For more on this picture, see the end of this post. ω
And other such oddball things I’d like to get off my chest:
1. There’s a freewheeling monkey on the lam in my neighborhood.
That’s right. You heard me. And it’s old news at this point. The vagabond monkey has made national headlines for months, including CNN, ABC News and The Colbert Report. It’s apparently a Rhesus monkey, native to Asia and it’s been running around Tampa Bay since 2008, eluding wildlife authorities and popping up in random housing developments as far as 50 miles apart. Efforts to tranquilize the monkey have proved futile. Twice it’s been hit by darts and each time scampered away, forcing authorities to increase their dosage. One trapper suggests the primate is at this point, addicted to the darts. No one knows for sure where the hell the monkey came from, although authorities claim it was likely separated from a wild troop in the Ocala Forest. Last it turned up swinging from a tree in a pool cage near my house. The woman who owned the house, snapped a picture and then watched as the monkey proceeded to go berserk, fall into her pool, clamber out of the water and then escape through an open screen door. When the woman surveyed her property later, she noticed several grapefruits were missing from one of her trees. Not only is this monkey ballsy. It’s got some 67,000 fans on Facebook. According to several eyewitnesses, he looks both ways before crossing the street. That’s more than I can say for some people. I say let the monkey go. He’s a smart, self-sufficient go-getter.
2. Living in a town that hosts the Grand Prix is like living in a beehive.
I mean that in the best possible way. I’m not afraid or perturbed by bees. It’s just that from a distance, race cars, as any Nascar-loving yahoo will tell you, sound a lot like an approaching swarm of killer bees. The only thing slightly perturbing about the Honda Grand Prix is that it sets up shop every spring on the waterfront in downtown St. Pete, closing entire stretches of road that Joe and I frequently bike. The race itself is only one weekend, but the track takes weeks to rig, which means Beach Drive and Bay Shore Drive are closed from Central Avenue to Albert Whitted Airport for almost a month. Two years ago, we rode around the barricades thinking it would be an adventure. The race was still weeks away and we figured no harm could be caused by two wayward bicyclists tooling around a racetrack. However, at one point I stopped paying close attention to where I was going and by a millimeter avoided slamming my face into a mesh fence. Since such a near-miss should not be taken lightly, Joe and I no longer jump barricades when the Grand Prix is in town. Well, for the most part.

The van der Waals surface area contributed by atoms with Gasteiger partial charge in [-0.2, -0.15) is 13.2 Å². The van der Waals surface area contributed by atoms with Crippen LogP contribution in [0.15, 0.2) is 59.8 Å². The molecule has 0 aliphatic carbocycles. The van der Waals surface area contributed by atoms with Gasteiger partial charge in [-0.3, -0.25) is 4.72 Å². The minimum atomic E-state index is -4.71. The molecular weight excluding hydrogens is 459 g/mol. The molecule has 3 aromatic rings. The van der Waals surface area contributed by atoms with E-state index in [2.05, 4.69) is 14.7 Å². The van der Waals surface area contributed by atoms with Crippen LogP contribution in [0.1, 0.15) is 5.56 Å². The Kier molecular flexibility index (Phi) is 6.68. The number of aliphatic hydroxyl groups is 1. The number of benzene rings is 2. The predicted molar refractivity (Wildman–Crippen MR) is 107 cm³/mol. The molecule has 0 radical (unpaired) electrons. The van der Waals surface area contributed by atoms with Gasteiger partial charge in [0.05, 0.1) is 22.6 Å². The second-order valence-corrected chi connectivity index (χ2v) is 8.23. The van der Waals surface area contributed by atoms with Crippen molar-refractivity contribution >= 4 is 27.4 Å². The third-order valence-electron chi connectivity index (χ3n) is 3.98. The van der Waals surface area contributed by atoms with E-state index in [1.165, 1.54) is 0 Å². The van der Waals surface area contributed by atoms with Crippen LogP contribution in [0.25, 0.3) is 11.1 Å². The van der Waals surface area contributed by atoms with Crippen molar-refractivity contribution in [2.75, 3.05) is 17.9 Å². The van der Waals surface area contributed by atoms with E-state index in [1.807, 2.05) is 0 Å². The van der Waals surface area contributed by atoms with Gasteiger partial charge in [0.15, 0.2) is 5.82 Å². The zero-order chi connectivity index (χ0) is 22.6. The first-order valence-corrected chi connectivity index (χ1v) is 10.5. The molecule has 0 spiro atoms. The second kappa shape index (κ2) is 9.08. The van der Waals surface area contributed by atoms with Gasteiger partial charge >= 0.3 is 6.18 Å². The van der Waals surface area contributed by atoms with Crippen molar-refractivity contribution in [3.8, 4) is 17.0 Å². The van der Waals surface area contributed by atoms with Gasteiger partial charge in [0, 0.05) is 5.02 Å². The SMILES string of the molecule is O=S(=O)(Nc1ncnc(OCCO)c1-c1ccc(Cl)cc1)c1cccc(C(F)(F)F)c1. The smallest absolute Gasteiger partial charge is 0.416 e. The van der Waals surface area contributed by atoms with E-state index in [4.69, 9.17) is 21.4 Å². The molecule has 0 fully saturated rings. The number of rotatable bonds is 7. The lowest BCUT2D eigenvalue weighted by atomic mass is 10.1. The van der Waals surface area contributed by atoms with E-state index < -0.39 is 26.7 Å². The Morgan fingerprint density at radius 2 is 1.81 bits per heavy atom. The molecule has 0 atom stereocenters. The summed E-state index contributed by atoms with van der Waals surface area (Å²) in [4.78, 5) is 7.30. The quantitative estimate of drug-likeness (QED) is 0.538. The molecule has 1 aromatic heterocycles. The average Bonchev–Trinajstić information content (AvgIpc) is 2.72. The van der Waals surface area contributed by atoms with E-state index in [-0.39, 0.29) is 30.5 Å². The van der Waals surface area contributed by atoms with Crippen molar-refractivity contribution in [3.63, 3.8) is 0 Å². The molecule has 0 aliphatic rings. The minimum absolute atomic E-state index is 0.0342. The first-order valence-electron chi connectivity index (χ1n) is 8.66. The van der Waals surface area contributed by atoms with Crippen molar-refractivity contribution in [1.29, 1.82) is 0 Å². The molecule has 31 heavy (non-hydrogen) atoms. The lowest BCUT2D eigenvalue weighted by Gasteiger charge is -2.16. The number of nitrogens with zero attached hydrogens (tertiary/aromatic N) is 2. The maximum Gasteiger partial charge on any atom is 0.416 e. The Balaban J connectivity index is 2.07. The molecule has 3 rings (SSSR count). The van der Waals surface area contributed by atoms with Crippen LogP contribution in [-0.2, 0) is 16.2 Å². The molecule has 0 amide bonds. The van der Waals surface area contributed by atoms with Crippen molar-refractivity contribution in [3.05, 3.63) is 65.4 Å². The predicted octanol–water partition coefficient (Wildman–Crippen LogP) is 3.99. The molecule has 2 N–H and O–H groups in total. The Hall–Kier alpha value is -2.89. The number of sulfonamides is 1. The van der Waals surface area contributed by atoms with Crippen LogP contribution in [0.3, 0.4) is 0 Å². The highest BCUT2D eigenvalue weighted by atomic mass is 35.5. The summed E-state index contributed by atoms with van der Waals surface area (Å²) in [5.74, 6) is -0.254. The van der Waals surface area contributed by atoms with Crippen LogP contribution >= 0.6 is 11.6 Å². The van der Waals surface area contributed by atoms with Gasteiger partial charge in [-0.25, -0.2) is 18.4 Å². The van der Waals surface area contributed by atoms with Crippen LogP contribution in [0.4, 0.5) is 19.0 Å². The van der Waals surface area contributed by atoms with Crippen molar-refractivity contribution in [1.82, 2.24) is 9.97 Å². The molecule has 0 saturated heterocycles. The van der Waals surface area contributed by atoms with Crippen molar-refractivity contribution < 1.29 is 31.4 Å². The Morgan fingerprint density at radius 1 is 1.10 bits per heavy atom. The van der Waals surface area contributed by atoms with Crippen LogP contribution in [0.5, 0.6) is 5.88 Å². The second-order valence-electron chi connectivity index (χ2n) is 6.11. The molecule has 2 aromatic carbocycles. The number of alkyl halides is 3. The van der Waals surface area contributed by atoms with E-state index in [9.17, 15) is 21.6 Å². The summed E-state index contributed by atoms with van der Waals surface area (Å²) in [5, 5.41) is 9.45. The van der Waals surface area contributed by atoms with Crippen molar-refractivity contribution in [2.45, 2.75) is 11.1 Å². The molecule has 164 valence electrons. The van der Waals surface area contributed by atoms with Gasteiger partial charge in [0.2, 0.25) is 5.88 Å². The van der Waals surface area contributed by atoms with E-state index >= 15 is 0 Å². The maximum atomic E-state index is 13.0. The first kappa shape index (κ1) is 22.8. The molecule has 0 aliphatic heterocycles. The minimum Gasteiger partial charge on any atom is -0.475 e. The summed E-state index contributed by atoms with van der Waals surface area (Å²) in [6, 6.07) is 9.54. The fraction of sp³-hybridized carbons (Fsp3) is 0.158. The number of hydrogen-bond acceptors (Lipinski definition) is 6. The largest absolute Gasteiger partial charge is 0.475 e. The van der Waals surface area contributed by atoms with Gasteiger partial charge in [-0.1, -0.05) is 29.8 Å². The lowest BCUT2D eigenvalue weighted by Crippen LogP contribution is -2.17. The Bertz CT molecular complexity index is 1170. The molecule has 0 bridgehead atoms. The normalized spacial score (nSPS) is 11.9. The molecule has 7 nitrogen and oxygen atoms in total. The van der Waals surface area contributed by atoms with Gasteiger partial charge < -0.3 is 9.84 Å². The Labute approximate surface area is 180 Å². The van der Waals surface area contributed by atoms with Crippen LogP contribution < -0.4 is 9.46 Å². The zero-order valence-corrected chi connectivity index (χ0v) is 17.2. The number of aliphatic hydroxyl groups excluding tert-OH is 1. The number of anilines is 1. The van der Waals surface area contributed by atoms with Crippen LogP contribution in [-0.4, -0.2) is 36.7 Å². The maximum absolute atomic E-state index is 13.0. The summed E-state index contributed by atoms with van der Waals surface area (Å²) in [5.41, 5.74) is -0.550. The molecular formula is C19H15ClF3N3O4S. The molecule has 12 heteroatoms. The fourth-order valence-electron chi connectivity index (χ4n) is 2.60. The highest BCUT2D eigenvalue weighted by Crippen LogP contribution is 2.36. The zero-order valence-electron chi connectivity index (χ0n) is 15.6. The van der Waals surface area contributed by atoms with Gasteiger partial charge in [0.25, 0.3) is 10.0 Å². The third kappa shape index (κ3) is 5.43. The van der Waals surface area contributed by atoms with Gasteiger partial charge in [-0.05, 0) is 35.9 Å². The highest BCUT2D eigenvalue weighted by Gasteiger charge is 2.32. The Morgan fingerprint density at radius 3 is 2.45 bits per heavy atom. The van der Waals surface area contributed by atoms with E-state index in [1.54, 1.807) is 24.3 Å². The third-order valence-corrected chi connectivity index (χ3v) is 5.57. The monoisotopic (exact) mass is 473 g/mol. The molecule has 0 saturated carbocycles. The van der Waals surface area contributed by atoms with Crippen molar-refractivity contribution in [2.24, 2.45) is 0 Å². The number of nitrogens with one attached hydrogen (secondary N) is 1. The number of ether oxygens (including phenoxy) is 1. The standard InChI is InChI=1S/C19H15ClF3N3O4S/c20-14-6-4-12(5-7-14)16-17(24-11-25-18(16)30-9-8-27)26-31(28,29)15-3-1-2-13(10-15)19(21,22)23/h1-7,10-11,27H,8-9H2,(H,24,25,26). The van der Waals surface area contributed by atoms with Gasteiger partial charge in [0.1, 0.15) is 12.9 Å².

3. The only notable thing about the new Tom Cruise flick is Cruise’s porcelain veneers.
You don’t have to be married to a film critic to figure this one out.
4. There’s nothing like running past a one-armed fisherman to keep you motivated.
This happened two weeks ago on a particularly awful run, the kind of run you force yourself to go on because you’re a.) in a lazy mood and b.) achy from previous runs. Mustering motivation, I tied on my shoes – dubbed “the boats” by my sister PK due to their gargantuan size and canoe-like shape. After reaching for my toes once or twice in a pathetic, half-assed attempt at stretching, I sprinted out the front door and down the road. Two minutes into the run it was clear I would need some sort of mental pick-me-up in order to persevere through the next three miles. Rounding a cul-de-sac on Coffee Pot Boulevard I came upon a one-armed fisherman baiting his pole on the edge of a seawall. He used his left stump to steady the pole and his good hand to lace a grub through the hook. Without realizing it, my body began to pick up speed, my left knee throbbed less, my feet felt weightless in my boats and my spirit soared. I’ve thought about the one-armed fisherman on every run since and I’ll no doubt think of him when I’m dogging it this Saturday in my first triathlon. If some dude can bait a pole with one arm, I can run, bike and swim for 1 hour and 40 minutes.
5. Worried your lifeguard husband is ogling babes in bikinis all day?
Well, you haven’t met the guy who works at the North Shore Pool in downtown St. Pete. While swimming laps this week, (in preparation for the above mentioned triathlon) my best friend Ro and I watched a male lifeguard apply sunscreen to the back of an 85-year-old woman wearing a skirted bathing suit and a plastic babushka. Hello job perk!
ω I interviewed Bill Walker, a commodities trader-turned Appalachian Trail hiker last month for The Observer. A short version of his long story is here. Faced with limited photo options on a stormy day, I chose to shoot Bill walking on Siesta Key Beach in the rain. And no, he’s not 7 feet tall. He’s 6 feet 11 inches. ω